June 2022 to June 2022 to December 2023 to December 2023 to December 2022 (6 months behind).

SIP – Our guidelines will come in plain English descriptions and more examples.
December 2021 to December 2021 to June 2022 to June 2023 to September 2023 and completed September 2022 (9 months behind).

SIP – We will be clearer on what reasonable and necessary supports means, with case studies and examples.
December 2021 to December 2021 to March 2022 to June 2022 to September 2023 and completed September 2022 (9 months behind).

DIA will continue to monitor the progress of the deliverables of the SIP.

Section 5 Financial Sustainability 

Once again the projections included in the quarterly report are one dimensional with no clarification of any underlying assumptions.

DIA would again call for a more transparent multi scenario forecast path to be presented rather than the repetition of the “one scenario” forecasting of the future costs of the Scheme:

DIA is again pleased to see that the Median values of Payments have been included rather than just presenting the Average values. This provides an extra layer of context that has been sorely missing from much of the financial sustainability commentary from the NDIA. DIA would like to see this extended to the Plan Budget data which is still only presented as Averages.

Complaints and AAT Cases Remain High

Unfortunately, the last 2 years under the previous leadership will not be recorded as a great success for the NDIA. Given the numerous missteps the NDIA made it is not surprising, even to the casual observer, that both complaints and AAT cases had risen from Scheme lows just over 2 years ago.  DIA, and the broader disability community, are hoping that the commitments made by Minister Shorten, and the new leadership appointments, reverse the trend in complaints and AAT cases in the last quarter of 2022 and into 2023. Early indications are mildly encouraging.


Plan Deflation Is Occurring – A Change In Reporting?

Previously the NDIA had reported on plan budget inflation / deflation from the 2018-2019 year, however it appears that the 2018-2019 year has been dropped from the chart and on inspection the reported values seem to have changed from what had previously been stated. 

Anecdotally, DIA continues to hear that plan deflation has increased significantly during the second half of 2021 and during 2022 (possibly a major cause of the jump in complaints and AAT cases) and that the practice of keeping the value constant but extending the duration has also been prevalent. DIA would again question if the data presented by the NDIA accounts for this plan extension deflation effect.

It is interesting to note the differences in reported figures that were published in the Q2 2021-2022 Report:

It is increasingly difficult to get a clear picture of where the Scheme is actually headed as the messaging from the NDIA becomes more and more scrambled. More data isn’t necessarily better in this instance. It would be far more beneficial if clear, transparent and consistent data was provided giving participants and stakeholders the information required so that informed and constructive conversations can be had to make the NDIS all it can and should be.


Before we look specifically at Plan Management and Support Coordination, a few closing thoughts on the 2022 – 2023 Q1 Quarterly Report. In summary essentially more of the same (with a few adjustments from the NDIA). As a quick (if you can call 827 pages quick) snapshot of how the Scheme looks at the end of September 2023 it ticks the boxes but as per previous editions falls well short of providing the underlying transparency being called for from a growing number of parties. What is concerning is seeing the number of complaints remaining high, a sure sign that the NDIA has much work to do to regain the trust of the disability community.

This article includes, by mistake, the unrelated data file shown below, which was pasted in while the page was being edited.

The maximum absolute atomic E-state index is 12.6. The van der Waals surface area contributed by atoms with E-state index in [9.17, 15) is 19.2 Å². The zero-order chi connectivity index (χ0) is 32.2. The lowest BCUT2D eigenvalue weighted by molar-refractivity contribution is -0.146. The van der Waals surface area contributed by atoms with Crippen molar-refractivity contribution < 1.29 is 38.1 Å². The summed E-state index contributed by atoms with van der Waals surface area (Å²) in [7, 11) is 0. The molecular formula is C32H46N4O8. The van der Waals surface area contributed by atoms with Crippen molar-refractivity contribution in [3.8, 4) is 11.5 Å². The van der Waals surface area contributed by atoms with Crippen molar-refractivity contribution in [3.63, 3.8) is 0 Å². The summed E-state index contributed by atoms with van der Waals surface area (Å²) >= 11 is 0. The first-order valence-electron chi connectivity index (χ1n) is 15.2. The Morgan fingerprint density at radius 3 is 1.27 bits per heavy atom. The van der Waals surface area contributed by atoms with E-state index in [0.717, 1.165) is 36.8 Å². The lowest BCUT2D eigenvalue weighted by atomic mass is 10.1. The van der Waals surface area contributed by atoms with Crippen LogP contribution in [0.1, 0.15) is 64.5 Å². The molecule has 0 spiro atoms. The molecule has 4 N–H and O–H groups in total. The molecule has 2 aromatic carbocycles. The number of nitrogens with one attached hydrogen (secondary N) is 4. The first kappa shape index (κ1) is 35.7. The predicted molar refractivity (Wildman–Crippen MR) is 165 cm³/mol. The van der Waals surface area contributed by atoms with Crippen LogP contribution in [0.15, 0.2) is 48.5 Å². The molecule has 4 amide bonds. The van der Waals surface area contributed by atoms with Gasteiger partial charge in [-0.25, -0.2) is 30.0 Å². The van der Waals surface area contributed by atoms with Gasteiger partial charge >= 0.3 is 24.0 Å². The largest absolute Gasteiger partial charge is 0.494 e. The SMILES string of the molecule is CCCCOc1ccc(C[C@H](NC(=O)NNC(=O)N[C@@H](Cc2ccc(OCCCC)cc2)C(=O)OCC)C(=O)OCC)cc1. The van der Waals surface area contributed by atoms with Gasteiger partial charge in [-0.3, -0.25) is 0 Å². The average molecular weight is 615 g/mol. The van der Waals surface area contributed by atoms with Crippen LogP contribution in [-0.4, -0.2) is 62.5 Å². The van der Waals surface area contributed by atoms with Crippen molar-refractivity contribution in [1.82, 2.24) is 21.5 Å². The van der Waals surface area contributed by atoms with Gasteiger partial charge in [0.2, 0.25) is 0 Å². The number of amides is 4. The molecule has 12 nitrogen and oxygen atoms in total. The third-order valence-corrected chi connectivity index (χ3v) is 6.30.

Intermediaries continue to increase in popularity with Participants, who see the undeniable value and importance Plan Management and Support Coordination brings to the Scheme.

  • In the last quarter 65% of participants elected to plan manage all or part of their plan nation-wide, an increase of 10% from prior quarters.
  • In the last quarter 55% of plan budgets were plan managed, an increase of 13% from prior quarters.
  • The NDIA have published data on the top ten Plan Management providers by value of claims with the overwhelming majority being members of DIA.
  • Claims by Plan Managers has been further broken down to show payments to registered, unregistered and to plan management providers.   
































  • 55% of plans last quarter included support coordination, an increase of 13% from previous quarters.
  • Support coordination accounts for approximately 3% of the total annualised committed support funding.
  • DIA have questioned the reported 44% total as despite several quarters of above 50% of participants receiving Support Coordination funding, the total has remained at 44%. 

  • Over time, the percentage of participants with support coordination funding in plans has had four distinct waves.

  • The total number of participants with support coordination funding is over 244,00 as at September 2022.

  • A comparison of support coordination funding between 2020 and 2022 by Primary Disability shows:

  • 69% of support coordination payments in Q1 2022-23 where agency maanged participants with 29% being plan managed participants.

  • Of those payments made by a plan manager, 63% where to registered providers with the remaining 37% to unregistered providers.